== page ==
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Franco Cevolini, CEO of CRP Technology and Livia Cevolini, CEO of Energica Motor Company

JEC Composites Magazine interviews Franco Cevolini, CEO of CRP Technology and Livia Cevolini, CEO of Energica Motor Company, to understand in depth the company evolution and the projects focused on technical innovations in order to continue to provide top solutions to the high tech industry.

Franco Cevolini, CEO of CRP Technology and Livia Cevolini, CEO of Energica Motor Company
READING TIME

12 minutes, 40 secondes

Passion, expertise and vision, we are referring to the Motor Valley, a district of the Emilia-Romagna region, in northern Italy, historically linked to the production of high quality cars, engines, racing cars and motorcycles, where technology and constant research keep alive a myth known all over the world. Where else one can  find such a high concentration of large and small car and motorcycle manufacturers and racetracks?

Energica’s official test rider Alessandro Brannetti on Energica Ego Corsa Black Test. This model has many 3D printed parts in Windform® composites, such the fairing.
Energica’s official test rider Alessandro Brannetti on Energica Ego Corsa Black Test. This model has many 3D printed parts in Windform® composites, such the fairing.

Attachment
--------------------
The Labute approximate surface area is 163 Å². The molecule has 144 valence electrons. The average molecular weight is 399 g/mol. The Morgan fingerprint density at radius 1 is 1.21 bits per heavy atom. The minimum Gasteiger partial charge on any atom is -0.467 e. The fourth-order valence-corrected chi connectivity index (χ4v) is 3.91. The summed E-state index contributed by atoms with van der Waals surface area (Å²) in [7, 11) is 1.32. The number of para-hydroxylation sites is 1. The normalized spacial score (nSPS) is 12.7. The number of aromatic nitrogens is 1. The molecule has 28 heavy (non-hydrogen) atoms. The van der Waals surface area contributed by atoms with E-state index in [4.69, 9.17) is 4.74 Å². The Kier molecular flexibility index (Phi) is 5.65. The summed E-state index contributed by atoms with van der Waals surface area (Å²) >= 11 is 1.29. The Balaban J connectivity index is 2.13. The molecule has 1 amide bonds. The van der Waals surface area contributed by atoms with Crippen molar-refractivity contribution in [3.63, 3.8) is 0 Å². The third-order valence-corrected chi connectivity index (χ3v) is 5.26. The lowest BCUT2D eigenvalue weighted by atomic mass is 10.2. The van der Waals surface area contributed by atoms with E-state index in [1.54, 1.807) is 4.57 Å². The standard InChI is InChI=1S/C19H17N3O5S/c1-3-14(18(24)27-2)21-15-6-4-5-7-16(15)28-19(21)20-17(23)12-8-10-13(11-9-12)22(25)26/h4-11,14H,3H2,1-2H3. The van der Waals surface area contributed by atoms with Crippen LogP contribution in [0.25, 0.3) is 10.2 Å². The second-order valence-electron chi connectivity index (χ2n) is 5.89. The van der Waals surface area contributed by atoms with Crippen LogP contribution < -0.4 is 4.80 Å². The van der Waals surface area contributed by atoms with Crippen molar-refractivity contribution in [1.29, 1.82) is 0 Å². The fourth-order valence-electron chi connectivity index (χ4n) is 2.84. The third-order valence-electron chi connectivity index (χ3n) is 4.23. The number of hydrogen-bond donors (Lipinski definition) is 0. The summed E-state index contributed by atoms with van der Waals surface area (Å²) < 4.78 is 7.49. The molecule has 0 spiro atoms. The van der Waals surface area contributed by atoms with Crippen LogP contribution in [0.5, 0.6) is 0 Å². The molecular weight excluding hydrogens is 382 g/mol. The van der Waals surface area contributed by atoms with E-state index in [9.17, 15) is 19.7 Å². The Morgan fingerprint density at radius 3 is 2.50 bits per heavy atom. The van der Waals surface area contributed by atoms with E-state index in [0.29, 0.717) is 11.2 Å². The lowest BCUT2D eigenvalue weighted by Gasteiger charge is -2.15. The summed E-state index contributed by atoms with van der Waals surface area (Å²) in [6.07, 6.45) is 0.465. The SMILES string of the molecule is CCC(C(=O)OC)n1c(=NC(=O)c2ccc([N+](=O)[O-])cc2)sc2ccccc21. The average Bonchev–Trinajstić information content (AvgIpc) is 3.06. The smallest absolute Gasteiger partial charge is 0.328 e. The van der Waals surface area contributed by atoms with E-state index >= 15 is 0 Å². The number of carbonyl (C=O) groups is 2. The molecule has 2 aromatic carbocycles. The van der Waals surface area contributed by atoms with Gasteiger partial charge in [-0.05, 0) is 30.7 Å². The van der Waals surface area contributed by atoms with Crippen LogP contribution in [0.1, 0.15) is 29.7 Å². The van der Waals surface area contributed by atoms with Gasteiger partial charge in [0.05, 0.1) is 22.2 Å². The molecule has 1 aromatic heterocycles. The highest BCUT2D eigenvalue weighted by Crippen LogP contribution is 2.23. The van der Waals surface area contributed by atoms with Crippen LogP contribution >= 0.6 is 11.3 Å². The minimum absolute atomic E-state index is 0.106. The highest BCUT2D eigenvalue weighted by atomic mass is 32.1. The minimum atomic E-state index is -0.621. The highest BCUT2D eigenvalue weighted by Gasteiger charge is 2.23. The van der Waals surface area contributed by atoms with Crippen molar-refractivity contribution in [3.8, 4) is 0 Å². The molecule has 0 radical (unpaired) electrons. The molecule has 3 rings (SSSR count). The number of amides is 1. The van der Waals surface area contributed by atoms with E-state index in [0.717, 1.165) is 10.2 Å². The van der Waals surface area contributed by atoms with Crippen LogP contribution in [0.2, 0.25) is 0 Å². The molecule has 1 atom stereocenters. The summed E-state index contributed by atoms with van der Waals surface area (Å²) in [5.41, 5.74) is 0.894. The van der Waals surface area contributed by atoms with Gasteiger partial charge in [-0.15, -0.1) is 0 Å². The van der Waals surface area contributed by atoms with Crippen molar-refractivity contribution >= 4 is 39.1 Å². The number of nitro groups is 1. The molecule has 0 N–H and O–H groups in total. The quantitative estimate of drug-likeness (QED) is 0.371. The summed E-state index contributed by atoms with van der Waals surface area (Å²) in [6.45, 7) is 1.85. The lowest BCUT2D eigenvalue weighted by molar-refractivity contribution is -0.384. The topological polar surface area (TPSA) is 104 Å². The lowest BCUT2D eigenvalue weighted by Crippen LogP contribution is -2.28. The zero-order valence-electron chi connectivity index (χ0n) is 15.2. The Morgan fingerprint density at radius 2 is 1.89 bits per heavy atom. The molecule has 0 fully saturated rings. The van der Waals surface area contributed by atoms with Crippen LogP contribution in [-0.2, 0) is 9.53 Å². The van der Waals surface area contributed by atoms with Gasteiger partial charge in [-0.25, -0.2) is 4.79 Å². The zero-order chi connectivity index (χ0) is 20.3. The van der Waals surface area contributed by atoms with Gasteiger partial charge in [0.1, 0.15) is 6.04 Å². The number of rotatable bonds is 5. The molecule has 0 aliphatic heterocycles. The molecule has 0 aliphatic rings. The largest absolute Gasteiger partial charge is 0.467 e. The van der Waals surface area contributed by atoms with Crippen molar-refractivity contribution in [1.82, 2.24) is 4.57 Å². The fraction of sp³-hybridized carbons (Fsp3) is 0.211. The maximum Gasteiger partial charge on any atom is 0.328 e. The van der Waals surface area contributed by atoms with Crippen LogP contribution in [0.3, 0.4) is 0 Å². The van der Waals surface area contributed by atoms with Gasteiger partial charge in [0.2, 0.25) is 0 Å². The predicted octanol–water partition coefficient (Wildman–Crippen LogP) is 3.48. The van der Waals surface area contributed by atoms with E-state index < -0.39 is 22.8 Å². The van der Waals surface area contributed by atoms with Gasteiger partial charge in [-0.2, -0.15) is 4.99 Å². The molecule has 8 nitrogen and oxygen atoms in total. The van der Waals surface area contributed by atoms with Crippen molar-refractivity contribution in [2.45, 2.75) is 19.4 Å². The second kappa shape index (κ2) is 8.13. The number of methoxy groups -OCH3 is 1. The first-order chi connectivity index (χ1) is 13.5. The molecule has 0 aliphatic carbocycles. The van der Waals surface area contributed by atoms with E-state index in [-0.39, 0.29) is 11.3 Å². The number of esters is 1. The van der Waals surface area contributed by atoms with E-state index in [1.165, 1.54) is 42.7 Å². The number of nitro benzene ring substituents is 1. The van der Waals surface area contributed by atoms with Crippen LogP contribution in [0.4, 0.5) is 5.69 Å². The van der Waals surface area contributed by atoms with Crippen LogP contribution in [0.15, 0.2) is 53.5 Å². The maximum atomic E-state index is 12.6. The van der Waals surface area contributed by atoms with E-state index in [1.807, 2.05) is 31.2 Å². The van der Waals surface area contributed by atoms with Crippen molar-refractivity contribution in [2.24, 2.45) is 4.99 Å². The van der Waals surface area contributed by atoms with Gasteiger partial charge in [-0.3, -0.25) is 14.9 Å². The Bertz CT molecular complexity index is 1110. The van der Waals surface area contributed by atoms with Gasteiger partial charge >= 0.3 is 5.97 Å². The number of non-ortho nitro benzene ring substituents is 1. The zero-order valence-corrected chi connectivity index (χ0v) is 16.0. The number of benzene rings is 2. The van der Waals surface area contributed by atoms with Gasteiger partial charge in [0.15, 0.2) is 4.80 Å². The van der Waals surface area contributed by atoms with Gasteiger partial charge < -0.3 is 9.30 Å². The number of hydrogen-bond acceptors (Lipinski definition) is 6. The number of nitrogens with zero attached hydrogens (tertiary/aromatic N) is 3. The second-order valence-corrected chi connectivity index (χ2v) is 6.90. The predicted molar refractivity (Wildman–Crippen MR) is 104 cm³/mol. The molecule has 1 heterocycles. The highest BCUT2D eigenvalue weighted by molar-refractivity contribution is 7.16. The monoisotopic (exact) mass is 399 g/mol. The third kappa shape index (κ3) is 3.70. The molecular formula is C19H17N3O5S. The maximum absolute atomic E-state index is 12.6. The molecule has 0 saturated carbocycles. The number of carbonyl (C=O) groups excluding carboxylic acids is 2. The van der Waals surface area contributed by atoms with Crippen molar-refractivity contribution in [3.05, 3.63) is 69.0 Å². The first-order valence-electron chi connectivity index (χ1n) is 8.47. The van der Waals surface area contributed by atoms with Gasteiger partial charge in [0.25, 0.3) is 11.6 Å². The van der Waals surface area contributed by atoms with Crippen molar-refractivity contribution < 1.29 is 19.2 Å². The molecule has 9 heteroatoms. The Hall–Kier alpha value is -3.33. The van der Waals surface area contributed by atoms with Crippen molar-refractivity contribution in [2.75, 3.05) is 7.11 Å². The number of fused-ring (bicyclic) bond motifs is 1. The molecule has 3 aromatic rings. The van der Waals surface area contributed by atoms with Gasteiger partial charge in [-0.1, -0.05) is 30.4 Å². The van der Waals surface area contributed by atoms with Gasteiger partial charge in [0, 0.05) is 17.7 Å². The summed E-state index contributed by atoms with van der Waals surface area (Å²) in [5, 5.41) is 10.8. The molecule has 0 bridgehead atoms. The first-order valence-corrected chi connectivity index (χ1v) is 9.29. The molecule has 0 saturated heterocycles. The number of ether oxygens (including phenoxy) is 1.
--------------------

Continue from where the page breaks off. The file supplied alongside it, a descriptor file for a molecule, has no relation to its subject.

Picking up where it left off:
We already interviewed the CEOs of two companies from the area, today  is the turn of CRP Technology whose main feature is certainly the search for innovation. Founded in Modena 50 years ago by Roberto Cevolini, the CRP Group offers high-tech machining and 3D printing for high-precision CNC machining at the service of the motorsports sector. Since 1970, Roberto Cevolini & C. has always been a leader in processing for the most demanding industrial sectors and has continued to grow and diversify thanks to the ability to continuously update and have a clear vision of the future. Suffice it to say that, in 1996, when 3D printing technology was little known and utilised by industry, CRP Technology was founded, a subsidiary of Roberto Cevolini & C, led by Franco Cevolini, son of the founder, a company dedicated to the development of the 3D printing process for advanced industrial sectors. The research undertaken by CRP developed the Windform® composite materials for professional 3D printing technology (powder bed fusion process with fiber reinforced composite polymers). In 2009, interest goes on energy saving and environmental sustainability.